Good Beer Guide to Belgium by Tim Webb & Joe Strange

The Good Beer Guide to Belgium by Tim Webb & Joe Strange is now in it’s 7th edition. For more than 20 years, The Good Beer Guide to Belgium has been the go-to reference. I tested this revised and updated version and it passed with flying colors.

I have a well used and notated copy of the 2008 edition (signed by the author no less!) that served me well on 4 different beer pilgrimages to Belgium. You can read about my latest trip hunting beer in Brussels here.

The variety and quality of Belgian beer inspired the American craft brewing revolution. Germany has it’s place in brewing history, but it’s Belgium beer that most touches the heart and taste buds of beer nuts everywhere.

The Guide begins with a little history, food pairing, the beer making process, and Belgian beer types. Never dry, though occasionally a touch cynical, it includes recommendations and star ratings to help the reader sort out where to spend their time, money, and units of alcohol.

The main section is a listing of most of the independent breweries with a quick description, contact details, a rating of the brewery, and a list of their main beers with star ratings. I found these ratings to be particularly helpful when faced with a shelf or beer list of 100 beers and wanting to not have to taste through 3 or 4 “good” ones to find a superior one.

Top recommended breweries include: Cantillion, De Ranke, Drie Fonteinen, Rochefort, Rulles, and Senne. Your favorite brewery – Strusse, De Dolle, Westvleteren – most likely received a 4-star recommendation.

The next section is where to find the best Belgian beer. It’s surprisingly difficult to stumble upon a huge selection of beers either in a bar or bottle shop, even in Belgium. The Guide offers suggestions for every region and many cities. There are maps, full-color photos, and of course recommendations. It includes:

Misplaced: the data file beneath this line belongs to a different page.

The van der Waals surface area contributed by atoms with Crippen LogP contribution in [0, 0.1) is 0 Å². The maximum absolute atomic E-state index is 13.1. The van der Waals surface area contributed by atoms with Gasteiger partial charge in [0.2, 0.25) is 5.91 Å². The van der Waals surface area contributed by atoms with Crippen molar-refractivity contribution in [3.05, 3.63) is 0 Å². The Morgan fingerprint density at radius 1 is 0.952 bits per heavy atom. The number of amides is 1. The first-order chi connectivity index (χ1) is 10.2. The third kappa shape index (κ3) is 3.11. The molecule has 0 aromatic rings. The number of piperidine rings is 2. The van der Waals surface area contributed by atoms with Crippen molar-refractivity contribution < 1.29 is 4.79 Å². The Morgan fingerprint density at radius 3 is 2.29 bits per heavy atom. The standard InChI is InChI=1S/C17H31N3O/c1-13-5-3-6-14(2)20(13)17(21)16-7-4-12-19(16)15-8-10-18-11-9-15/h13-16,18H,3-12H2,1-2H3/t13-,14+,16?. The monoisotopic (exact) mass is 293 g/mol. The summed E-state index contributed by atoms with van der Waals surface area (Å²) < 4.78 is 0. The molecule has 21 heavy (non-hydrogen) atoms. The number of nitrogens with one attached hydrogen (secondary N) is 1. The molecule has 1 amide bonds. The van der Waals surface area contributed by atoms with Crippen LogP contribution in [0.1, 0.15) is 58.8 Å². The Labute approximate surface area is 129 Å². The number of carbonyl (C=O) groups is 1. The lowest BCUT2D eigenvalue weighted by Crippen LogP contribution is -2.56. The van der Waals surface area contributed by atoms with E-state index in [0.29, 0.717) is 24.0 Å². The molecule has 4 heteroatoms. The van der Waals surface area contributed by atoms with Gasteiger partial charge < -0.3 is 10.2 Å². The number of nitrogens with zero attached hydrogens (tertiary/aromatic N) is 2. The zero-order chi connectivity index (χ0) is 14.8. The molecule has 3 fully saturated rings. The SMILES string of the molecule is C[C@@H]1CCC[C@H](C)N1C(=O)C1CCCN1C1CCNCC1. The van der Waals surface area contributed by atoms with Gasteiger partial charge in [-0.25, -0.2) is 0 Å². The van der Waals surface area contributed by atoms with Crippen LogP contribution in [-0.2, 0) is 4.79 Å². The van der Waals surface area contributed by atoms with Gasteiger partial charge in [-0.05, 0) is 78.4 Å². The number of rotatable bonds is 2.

• Over 900 beers from more than 200 breweries.
  • 530 hand-picked cafés, bards, beer shops.
  • The best festivals, brewery tours and museums of brewing.

Fortunately, more and more Belgian beer is exported around the globe, making it easier to get our hands on many listed in the Guide. But there’s nothing like visiting Belgium yourself. I have traveled with empty boxes and bubble-wrap in my suitcase to carry back treasures to cellar and enjoy for years to come.

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Question: What are some of your favorite Belgian beers? You can leave a comment by clicking here.

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    While it's difficult to picture Santa as a young man, he was once. He met the future Mrs. Claus one snowy night when she offered him a winter ale that she brewed herself. It was love at first sight - for both the Mrs. and her winter ales. With Santa's growing fame, his favorite brews became named after his favorite day - Christmas. Santa now travels the world each year to spread the joy that began in a stable in Bethlehem two millennia ago.

    Please note: I reserve the right to delete comments that are offensive or off-topic.